Everything You Need To Know About Douching, Or “Intravaginal Cleansing”

Douching is a common practice among women (and men!) globally, but how safe is it?


Yamkela Mdaka |

Before we get into anything, let’s make it clear where this article is leading to: douching is a no-no (as recommended by most health practitioners globally).

Now that we’ve gotten that out of the way, let’s get into why douching poses more danger than it does reward and unpack some of the most common myths around the practice. 

The World Health Organisation (WHO) describes the act of douching as the pressurised shooting or pumping of a water solution (or douching gel) into the vagina – and it is a very common practice around the world. While the stats for South Africa aren’t quite clear, it’s estimated that almost 1 in 5 women in the United States aged between 15 and 44 douche. 

However, WHO did a study looking at certain vaginal practices and their implications on a women’s sexual health. The study was done in four countries (including South Africa), focusing on one province for each country.

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It found that out of all the seven vaginal practises they looked at, intravaginal cleansing was considerably more common in the African provinces, particularly KwaZulu-Natal (the province the study looked at). They found that 63.3% of women practised it. 

“It was mostly carried out for hygiene, maintaining wellness or to relieve genital symptoms,” the study says. 

Women douche for a variety of reasons (which we’ll get into in a moment), but what many don’t realise is that it can actually cause a myriad of other health complications. The cons do not outweigh the pros in the slightest. 

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 Now, let’s get into the myths…

Myth 1/ Douching will get rid of my vaginal odour, pain or itching 

While it’s true that douching can temporarily feel like it’s helping with these symptoms, it’s not a solution that works for the long term and can create even worse conditions. According to the US Department of Health and Human Sciences, douching can cause the overgrowth of harmful bacteria.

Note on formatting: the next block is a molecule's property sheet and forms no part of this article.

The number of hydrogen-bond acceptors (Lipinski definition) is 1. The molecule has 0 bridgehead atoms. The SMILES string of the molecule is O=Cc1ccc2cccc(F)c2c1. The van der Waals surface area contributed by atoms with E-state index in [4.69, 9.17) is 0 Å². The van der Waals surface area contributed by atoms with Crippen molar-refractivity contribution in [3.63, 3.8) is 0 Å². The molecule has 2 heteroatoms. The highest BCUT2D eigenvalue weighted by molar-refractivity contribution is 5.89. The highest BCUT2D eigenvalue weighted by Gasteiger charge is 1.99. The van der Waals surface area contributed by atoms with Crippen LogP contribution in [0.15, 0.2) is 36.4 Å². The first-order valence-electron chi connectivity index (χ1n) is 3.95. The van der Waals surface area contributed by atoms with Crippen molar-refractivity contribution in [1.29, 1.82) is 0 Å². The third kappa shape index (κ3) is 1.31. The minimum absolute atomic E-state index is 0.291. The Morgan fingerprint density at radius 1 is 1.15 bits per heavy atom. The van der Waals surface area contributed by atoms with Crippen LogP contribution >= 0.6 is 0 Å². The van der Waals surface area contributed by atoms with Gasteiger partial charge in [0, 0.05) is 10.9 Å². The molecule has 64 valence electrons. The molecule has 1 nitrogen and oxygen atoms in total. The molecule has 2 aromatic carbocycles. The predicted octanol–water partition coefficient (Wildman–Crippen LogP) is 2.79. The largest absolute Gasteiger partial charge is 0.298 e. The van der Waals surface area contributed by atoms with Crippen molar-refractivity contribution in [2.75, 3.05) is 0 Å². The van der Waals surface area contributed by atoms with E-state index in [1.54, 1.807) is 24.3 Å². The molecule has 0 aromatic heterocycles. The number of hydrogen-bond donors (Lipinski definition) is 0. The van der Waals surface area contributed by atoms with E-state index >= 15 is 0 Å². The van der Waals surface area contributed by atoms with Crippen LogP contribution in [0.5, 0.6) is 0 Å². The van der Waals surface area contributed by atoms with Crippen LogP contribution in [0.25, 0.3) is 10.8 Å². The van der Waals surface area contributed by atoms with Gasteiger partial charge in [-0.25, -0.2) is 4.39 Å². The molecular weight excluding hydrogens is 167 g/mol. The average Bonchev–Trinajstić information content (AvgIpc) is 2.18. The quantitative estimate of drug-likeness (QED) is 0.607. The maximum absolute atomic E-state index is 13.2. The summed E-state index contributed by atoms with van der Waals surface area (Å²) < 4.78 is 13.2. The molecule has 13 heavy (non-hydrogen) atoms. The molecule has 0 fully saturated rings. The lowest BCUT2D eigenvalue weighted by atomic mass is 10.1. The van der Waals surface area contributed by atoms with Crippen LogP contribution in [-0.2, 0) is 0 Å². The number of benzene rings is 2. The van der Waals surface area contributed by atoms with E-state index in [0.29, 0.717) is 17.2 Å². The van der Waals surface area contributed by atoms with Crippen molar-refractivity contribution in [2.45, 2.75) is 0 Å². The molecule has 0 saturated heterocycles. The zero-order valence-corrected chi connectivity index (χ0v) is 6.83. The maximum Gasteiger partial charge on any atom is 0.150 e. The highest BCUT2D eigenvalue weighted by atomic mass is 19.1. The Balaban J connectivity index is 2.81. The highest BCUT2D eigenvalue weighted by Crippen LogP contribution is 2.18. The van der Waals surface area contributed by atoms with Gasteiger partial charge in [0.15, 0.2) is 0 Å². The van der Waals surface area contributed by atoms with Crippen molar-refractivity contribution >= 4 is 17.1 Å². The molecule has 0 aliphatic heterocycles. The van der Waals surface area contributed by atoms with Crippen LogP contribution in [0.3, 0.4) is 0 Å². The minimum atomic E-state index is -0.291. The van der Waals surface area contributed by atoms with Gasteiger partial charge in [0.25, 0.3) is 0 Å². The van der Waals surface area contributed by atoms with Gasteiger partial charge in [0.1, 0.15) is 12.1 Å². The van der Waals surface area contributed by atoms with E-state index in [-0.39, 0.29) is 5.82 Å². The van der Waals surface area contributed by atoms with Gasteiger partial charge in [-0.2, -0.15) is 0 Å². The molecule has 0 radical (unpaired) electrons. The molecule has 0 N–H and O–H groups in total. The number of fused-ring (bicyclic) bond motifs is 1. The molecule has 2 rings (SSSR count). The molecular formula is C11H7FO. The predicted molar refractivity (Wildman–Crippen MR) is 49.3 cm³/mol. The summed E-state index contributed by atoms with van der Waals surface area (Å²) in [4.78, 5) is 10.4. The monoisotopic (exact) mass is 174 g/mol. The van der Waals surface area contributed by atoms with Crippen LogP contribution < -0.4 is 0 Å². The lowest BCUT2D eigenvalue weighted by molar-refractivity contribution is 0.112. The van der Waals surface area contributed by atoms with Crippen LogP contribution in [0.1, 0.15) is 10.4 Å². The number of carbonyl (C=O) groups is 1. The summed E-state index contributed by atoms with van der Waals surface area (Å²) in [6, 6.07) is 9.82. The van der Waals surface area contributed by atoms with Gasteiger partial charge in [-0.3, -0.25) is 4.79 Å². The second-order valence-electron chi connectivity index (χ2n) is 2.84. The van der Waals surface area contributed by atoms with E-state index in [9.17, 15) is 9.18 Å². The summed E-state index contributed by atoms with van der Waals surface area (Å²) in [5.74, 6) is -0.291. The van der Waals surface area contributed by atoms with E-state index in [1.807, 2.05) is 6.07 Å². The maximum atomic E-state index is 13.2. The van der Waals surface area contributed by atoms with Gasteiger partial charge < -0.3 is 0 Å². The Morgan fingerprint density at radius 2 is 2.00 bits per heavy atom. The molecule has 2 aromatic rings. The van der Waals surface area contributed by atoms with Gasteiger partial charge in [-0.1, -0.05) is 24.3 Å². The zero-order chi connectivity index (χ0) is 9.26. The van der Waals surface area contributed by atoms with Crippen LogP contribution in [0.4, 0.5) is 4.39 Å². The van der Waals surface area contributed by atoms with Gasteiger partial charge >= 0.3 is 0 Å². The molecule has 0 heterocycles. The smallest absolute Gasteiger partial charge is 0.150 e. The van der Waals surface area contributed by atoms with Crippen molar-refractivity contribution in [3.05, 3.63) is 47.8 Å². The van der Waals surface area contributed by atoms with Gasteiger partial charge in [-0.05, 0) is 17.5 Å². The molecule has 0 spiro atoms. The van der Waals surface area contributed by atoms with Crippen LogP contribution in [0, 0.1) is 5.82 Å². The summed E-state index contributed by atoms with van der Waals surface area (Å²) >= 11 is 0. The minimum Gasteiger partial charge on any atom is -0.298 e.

“This can lead to a yeast infection or bacteria vaginosis,” the department writes. 

“If you already have a vaginal infection, douching can push the infection up into the uterus, Fallopian tubes and ovaries. This can lead to pelvic inflammatory disease.” 

When you’re experiencing these symptoms, it’s best to set up an appointment with a medical professional who can identify and treat the cause. 

Myth 2/ If I douche before or after sex, it will protect me from STIs 

To the contrary, a number of studies including this one have concluded that douching can actually increase your risk of developing cervical chlamydia. 

This study, published in the US National Library of Medicine reported douching as a risk factor for cervical chlamydia. 

“These results support the hypothesis that vaginal douching predisposes to acquisition of cervical chlamydia infection,” the study concluded. 

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“This is compatible with previous studies that report associations between douching and sequelae of chlamydia infection, including pelvic inflammatory disease, ectopic pregnancy and infertility.” 

Myth 3: Douching will clean the inside of my vagina 

The vagina is designed to clean itself and douching for this purpose does more harm than good. The UK National Health Service recommends that women should stay away from perfumed soaps, gels, antiseptics and douching. 

The Centers for Disease Control says that it interrupts the natural balance of bacteria in your vagina, making it more susceptible to bad bacteria again, putting you at a higher risk for bacteria vaginosis. 

Myth 4: Douching after sex can help prevent pregnancy 

Douching should never be used as a birth control method. The John Hopkins All Children’s Hospital  gives reasons as to why this is a bad idea. The first of these being the fact that sperm swim very fast, and can reach the uterus way before a woman starts douching. Secondly, douching could actually propel the sperm into the uterus even quicker, and lastly because douching has been linked to an increased chance of contracting STIs. It’s an all-round no. 

And if you are pregnant already, douching can create an unpleasant pregnancy experience. Why? It’s been linked to a higher risk of ectopic pregnancy, where the fertilised eggs attaches itself outside the uterus.

If you do douche, it’s important to consider everything else you might be putting yourself at risk for and to weight the benefits up with the cons.

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READ MORE ON: Health Health Advice Sexual Health Vaginas